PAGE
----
Ganus has maintained that it was an attempt to discredit RUSADA’s work as revenge for uncovering youth doping in Chuvashia, and for assisting WADA with its investigations into the Lysenko case. Patsev argues that RUSADA may have been involved in casting his role in the Lysenko case in a bad light, as revenge for allegations about RUSADA’s investigatory techniques in the IWG Report.
Ganus’s predecessor at RUSADA was Anna Antseliovich (Анна Анцелиович). She reportedly represented some of the athletes involved in the Chuvash investigation in taking legal action against Ganus. She was part of RUSADA’s ‘old guard’, having worked there for six years prior to her appointment as Director General. She was also accused of informing an athlete about when a doping test would take place, back in 2014. She is also the new Head of the Sports Law practice at Patsev’s law firm, having been appointed in December 2020.
WADA sanctioned RUSADA for failing to procure the authentic Laboratory Information Management System (LIMS) from the Moscow Laboratory. WADA never sought to blame Ganus or RUSADA for manipulation of the Moscow LIMS, and argued that RUSADA’s lack of involvement was why wider sanctions applicable to Russia and its politicians were necessary. The full CAS Decision suggests that it considered these sanctions disproportionate.
Yet as previously highlighted, RUSADA underwent an about turn. Ganus blamed State officials for manipulating the Moscow LIMS. Yet RUSADA went to great lengths to defend State interests at CAS, following a change of management. This suggested that somebody else was pulling the puppet strings at RUSADA.
Ganus was removed following an audit commissioned by the Russian Olympic and Paralympic Committees (ROC & RPC), which he argues was engineered to facilitate his dismissal. Alongside the Ministry of Sport, the ROC & RPC were Founding Members of RUSADA and sat on its Supervisory Board, which went against Ganus’ wishes in appealing WADA’s sanction to the CAS. This is why WADA is keen for their influence to be removed from RUSADA’s management – whether this has been successful is another question.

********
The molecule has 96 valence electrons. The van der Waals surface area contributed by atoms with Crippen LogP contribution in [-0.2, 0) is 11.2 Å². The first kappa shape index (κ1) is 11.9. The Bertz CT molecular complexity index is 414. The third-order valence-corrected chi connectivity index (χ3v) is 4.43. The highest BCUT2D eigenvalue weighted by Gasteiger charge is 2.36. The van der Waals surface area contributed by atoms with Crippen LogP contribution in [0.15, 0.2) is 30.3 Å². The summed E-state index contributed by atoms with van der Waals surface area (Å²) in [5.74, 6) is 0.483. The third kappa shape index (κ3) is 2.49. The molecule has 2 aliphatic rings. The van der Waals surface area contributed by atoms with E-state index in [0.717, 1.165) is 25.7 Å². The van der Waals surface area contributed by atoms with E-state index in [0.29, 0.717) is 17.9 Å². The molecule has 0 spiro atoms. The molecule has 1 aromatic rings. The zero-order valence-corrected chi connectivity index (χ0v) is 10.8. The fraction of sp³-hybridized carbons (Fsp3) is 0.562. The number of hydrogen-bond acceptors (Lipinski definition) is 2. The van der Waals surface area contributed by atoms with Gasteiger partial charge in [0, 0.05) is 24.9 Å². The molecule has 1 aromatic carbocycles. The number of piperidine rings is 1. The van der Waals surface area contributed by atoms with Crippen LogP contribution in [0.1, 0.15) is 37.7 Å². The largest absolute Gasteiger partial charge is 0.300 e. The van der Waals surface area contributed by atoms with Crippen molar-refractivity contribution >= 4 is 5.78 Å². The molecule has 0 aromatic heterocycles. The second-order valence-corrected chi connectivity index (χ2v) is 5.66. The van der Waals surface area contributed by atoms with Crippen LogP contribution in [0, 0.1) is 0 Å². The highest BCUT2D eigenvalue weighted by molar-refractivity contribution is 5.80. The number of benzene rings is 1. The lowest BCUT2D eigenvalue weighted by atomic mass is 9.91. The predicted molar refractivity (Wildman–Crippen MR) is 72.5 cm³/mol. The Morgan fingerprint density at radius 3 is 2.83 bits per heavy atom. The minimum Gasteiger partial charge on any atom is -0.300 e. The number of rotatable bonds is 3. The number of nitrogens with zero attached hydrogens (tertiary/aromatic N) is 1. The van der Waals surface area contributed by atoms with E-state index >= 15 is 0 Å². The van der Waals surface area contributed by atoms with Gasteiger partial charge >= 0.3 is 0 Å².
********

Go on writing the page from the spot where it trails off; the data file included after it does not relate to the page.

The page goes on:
Ganus had committed to publishing a full outcome from its investigations in the Chuvash Republic, which involved doping in regional athletics. Ganus was heavily critical of the IWG Report’s conclusions regarding RUSADA’s conduct in a 6 April 2020 letter sent to anti-doping stakeholders, as well as to WADA’s Compliance Review Committee (CRC). Perhaps due to Ganus’s dismissal, RUSADA has never published a full outcome from its investigations into the Chuvash Republic.
At this point in time, Covid-19 wasn’t even on the horizon. RUSADA was only conditionally reinstated in September 2018, and RusAF was suspended from World Athletics membership (it still is). The Tokyo 2020 Olympics were fast approaching. Russian sporting officials wanted to avoid any other scandals derailing their medal prospects. Chuvashia was a scandal. Lysenko was a medal prospect.
Given what we know regarding the extraordinary steps Russia has taken to deny State doping and manipulate the Moscow LIMS, it isn’t outside the realms of possibility that collusion occurred to cover up what happened in Chuvashia, and to protect Lysenko’s chances of Gold at Tokyo 2020. It also isn’t outside the realms of possibility that Patsev has been set up to take the blame when things went awry.